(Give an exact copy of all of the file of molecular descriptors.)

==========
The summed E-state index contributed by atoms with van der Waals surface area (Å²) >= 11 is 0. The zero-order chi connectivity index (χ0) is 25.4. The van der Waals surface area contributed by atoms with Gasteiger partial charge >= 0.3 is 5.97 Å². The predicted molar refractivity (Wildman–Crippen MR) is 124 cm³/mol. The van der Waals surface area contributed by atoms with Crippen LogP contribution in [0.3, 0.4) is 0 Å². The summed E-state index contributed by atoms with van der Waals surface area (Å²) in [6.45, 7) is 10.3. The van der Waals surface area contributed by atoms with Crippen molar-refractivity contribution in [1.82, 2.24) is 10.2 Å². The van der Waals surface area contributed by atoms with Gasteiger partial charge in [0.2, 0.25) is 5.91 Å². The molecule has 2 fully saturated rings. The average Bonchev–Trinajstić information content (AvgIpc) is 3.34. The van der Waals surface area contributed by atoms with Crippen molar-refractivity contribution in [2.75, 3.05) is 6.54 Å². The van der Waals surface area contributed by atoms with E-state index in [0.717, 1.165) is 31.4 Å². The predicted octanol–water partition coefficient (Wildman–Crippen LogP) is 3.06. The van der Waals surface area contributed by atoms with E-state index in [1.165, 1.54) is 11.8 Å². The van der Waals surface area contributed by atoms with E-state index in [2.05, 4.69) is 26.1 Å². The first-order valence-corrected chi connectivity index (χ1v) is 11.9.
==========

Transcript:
The summed E-state index contributed by atoms with van der Waals surface area (Å²) >= 11 is 0. The zero-order chi connectivity index (χ0) is 25.4. The van der Waals surface area contributed by atoms with Gasteiger partial charge >= 0.3 is 5.97 Å². The predicted molar refractivity (Wildman–Crippen MR) is 124 cm³/mol. The van der Waals surface area contributed by atoms with Crippen LogP contribution in [0.3, 0.4) is 0 Å². The summed E-state index contributed by atoms with van der Waals surface area (Å²) in [6.45, 7) is 10.3. The van der Waals surface area contributed by atoms with Crippen molar-refractivity contribution in [1.82, 2.24) is 10.2 Å². The van der Waals surface area contributed by atoms with Gasteiger partial charge in [0.2, 0.25) is 5.91 Å². The molecule has 2 fully saturated rings. The average Bonchev–Trinajstić information content (AvgIpc) is 3.34. The van der Waals surface area contributed by atoms with Crippen molar-refractivity contribution in [2.75, 3.05) is 6.54 Å². The van der Waals surface area contributed by atoms with E-state index in [0.717, 1.165) is 31.4 Å². The predicted octanol–water partition coefficient (Wildman–Crippen LogP) is 3.06. The van der Waals surface area contributed by atoms with E-state index in [1.165, 1.54) is 11.8 Å². The van der Waals surface area contributed by atoms with E-state index in [2.05, 4.69) is 26.1 Å². The first-order valence-corrected chi connectivity index (χ1v) is 11.9.